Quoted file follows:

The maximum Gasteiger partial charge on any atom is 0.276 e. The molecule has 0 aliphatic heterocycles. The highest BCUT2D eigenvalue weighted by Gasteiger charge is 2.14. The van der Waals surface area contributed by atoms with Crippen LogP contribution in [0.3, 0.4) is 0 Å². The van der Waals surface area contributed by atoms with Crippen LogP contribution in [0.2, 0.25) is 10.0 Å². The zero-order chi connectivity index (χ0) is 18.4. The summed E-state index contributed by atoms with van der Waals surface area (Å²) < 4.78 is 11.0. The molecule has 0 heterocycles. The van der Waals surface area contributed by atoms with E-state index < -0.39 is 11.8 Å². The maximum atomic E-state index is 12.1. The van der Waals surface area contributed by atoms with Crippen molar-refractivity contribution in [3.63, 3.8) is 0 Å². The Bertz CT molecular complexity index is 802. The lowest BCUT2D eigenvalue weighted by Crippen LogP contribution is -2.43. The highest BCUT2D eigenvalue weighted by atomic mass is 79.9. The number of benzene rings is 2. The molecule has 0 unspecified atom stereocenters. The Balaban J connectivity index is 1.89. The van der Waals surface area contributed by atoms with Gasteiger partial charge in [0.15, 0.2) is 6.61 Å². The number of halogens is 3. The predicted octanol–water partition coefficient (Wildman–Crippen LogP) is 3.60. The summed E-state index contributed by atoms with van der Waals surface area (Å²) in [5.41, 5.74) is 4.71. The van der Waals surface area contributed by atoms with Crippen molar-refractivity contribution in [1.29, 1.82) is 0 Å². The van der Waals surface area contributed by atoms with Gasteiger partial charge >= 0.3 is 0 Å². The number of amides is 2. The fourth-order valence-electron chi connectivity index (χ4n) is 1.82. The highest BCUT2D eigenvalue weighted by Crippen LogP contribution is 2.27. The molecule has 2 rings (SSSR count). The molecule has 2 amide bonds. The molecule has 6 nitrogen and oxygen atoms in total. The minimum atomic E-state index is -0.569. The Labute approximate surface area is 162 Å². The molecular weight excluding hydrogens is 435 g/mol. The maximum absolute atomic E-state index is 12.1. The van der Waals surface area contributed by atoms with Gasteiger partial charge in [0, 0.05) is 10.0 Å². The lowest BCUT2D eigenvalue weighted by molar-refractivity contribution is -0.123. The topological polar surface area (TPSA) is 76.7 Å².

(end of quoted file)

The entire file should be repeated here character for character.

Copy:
The maximum Gasteiger partial charge on any atom is 0.276 e. The molecule has 0 aliphatic heterocycles. The highest BCUT2D eigenvalue weighted by Gasteiger charge is 2.14. The van der Waals surface area contributed by atoms with Crippen LogP contribution in [0.3, 0.4) is 0 Å². The van der Waals surface area contributed by atoms with Crippen LogP contribution in [0.2, 0.25) is 10.0 Å². The zero-order chi connectivity index (χ0) is 18.4. The summed E-state index contributed by atoms with van der Waals surface area (Å²) < 4.78 is 11.0. The molecule has 0 heterocycles. The van der Waals surface area contributed by atoms with E-state index < -0.39 is 11.8 Å². The maximum atomic E-state index is 12.1. The van der Waals surface area contributed by atoms with Crippen molar-refractivity contribution in [3.63, 3.8) is 0 Å². The Bertz CT molecular complexity index is 802. The lowest BCUT2D eigenvalue weighted by Crippen LogP contribution is -2.43. The highest BCUT2D eigenvalue weighted by atomic mass is 79.9. The number of benzene rings is 2. The molecule has 0 unspecified atom stereocenters. The Balaban J connectivity index is 1.89. The van der Waals surface area contributed by atoms with Gasteiger partial charge in [0.15, 0.2) is 6.61 Å². The number of halogens is 3. The predicted octanol–water partition coefficient (Wildman–Crippen LogP) is 3.60. The summed E-state index contributed by atoms with van der Waals surface area (Å²) in [5.41, 5.74) is 4.71. The van der Waals surface area contributed by atoms with Crippen molar-refractivity contribution in [1.29, 1.82) is 0 Å². The van der Waals surface area contributed by atoms with Gasteiger partial charge >= 0.3 is 0 Å². The number of amides is 2. The fourth-order valence-electron chi connectivity index (χ4n) is 1.82. The highest BCUT2D eigenvalue weighted by Crippen LogP contribution is 2.27. The molecule has 2 rings (SSSR count). The molecule has 2 amide bonds. The molecule has 6 nitrogen and oxygen atoms in total. The minimum atomic E-state index is -0.569. The Labute approximate surface area is 162 Å². The molecular weight excluding hydrogens is 435 g/mol. The maximum absolute atomic E-state index is 12.1. The van der Waals surface area contributed by atoms with Gasteiger partial charge in [0, 0.05) is 10.0 Å². The lowest BCUT2D eigenvalue weighted by molar-refractivity contribution is -0.123. The topological polar surface area (TPSA) is 76.7 Å².